I watched the first Superbowl with my father in January of 1967. The Chiefs and the Packers played in Green Bay, Wisconsin. It wasn’t actually billed as THE SUPERBOWL until after the fact. It was just the championship clash between the two football conferences. I wasn’t sure why we were watching; I grew up a Steelers fan and didn’t really care about sports much then – or now. Perhaps it remains in my memory because it was something my father and I actually did together… Whatever the reason, we watched.
And now we’re at Superbowl LV – I have no idea why they have to use the Roman numerals. I suppose it’s more dramatic, evocative of gladiators entering the ring. It’s quite dramatic for me: fifty-five years is a hunk of time; when I quantify it as more than half a century, it becomes rather jarring. In fact if I stare at those Roman numerals for too long, it causes back pain…
Thinking back fifty-five years conjures up all kinds of feelings about aging and the power of the unknown. As a kid, I couldn’t wait for the years to pass. I wanted the days to fly by like it was regularly shown in movies, the pages of the calendar flipping by, blown by the wind and by time itself. But now, I sometimes wish the pages wouldn’t flip so fast…
The two quarterbacks in Sunday’s game have very different calendar sequences in their heads. My guess is the Patrick Mahomes, who is 25 (younger than my youngest children, by the way), is all about the wide-open vista of a big, fabulous life. He can’t wait to seize the day. Let those pages fly!
Tom Brady’s calendar is a little more complex. Look, he’s 43 (older than my oldest child – by just a few years…), and already signed up to play for his team next year. Brady is, to quote Bill Murray’s encouragement to John Candy in Stripes, “a lean, mean, fighting machine.”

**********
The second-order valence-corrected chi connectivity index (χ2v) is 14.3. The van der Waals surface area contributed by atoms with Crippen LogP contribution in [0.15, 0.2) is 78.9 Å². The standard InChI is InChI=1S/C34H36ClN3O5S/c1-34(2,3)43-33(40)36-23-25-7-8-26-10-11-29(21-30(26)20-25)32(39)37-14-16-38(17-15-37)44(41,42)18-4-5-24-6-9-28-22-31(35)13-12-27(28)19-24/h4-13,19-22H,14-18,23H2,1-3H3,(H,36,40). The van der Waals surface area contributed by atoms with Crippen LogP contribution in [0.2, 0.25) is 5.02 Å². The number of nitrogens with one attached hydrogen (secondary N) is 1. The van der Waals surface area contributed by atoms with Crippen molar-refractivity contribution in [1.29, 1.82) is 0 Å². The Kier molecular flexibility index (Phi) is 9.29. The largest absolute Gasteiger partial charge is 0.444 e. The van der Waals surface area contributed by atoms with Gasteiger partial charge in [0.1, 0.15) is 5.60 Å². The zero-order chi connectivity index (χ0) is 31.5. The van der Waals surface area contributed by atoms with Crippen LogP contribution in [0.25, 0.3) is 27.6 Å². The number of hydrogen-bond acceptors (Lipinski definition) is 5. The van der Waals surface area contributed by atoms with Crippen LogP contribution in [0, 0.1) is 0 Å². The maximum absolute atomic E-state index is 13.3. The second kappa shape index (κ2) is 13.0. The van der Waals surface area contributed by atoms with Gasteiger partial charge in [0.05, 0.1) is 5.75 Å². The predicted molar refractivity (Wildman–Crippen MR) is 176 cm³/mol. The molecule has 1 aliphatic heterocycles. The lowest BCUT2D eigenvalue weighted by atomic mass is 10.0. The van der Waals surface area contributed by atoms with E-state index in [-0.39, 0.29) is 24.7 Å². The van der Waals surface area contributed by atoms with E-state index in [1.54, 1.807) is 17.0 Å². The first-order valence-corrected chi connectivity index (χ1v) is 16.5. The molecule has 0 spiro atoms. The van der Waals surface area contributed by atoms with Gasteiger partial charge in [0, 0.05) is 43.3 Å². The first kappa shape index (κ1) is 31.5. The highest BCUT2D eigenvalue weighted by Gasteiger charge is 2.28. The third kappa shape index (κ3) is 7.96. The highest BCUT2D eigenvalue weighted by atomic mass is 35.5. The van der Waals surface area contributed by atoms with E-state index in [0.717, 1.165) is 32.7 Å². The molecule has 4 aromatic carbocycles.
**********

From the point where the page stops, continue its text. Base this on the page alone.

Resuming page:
Brady seems to have made peace with his calendar, which, for a professional athlete, is never easy. I think he sees his calendar blowing by and accepts it for what it is with a very Zen attitude. He has chosen not to make time an enemy. He doesn’t deny it. He goes with the flow, working to build his body, his mind, and his game. As long as he’s healthy and able, why not keep going? Why not embrace the reward of a passionate, dedicated life? And seven years from now, when he receives his invitation to join AARP, I don’t think he’ll have an identity crisis.
On Superbowl Sunday, I’m rooting for the old guy. Not out of any sense of loyalty or duty, but because he inspires me. I’m old enough to be his father, and wise enough to respect that greatness is not just an intellectual standard, but one of physical and spiritual prowess as well. I’m rooting for the old guy and the way he parses time and possibility.
On the eve of Superbowl LV, I’m looking at my calendar. I wouldn’t mind it if those calendar pages slowed down a bit. But that’s not going to happen. Instead I want to honor and embrace Tom’s Zen calendar assessment. As long as one can keep going, then why not… keep going? Keep harvesting the benefits of love and laughter, of knowledge and spirit. It’s watching the days pass without panic or depression, accepting the limits, but not being imprisoned by them.
I don’t look down the path and see darkness, though I know it will get dark… I just see so many opportunities to make meaning out of my life: not Nobel Prize-sized meaning, just reaching in with gratitude and pulling out a plum… or a mitzvah… or a good book… or a Shabbat… or a moving melody.
This Sunday, I hope Tom wins. I don’t care about his team (or Gronk) or his politics. I believe in his determination to walk the walk of accomplishment and strength, not in spite of his age, but rather reaching in and fully acknowledging it. I’m voting for the old guy.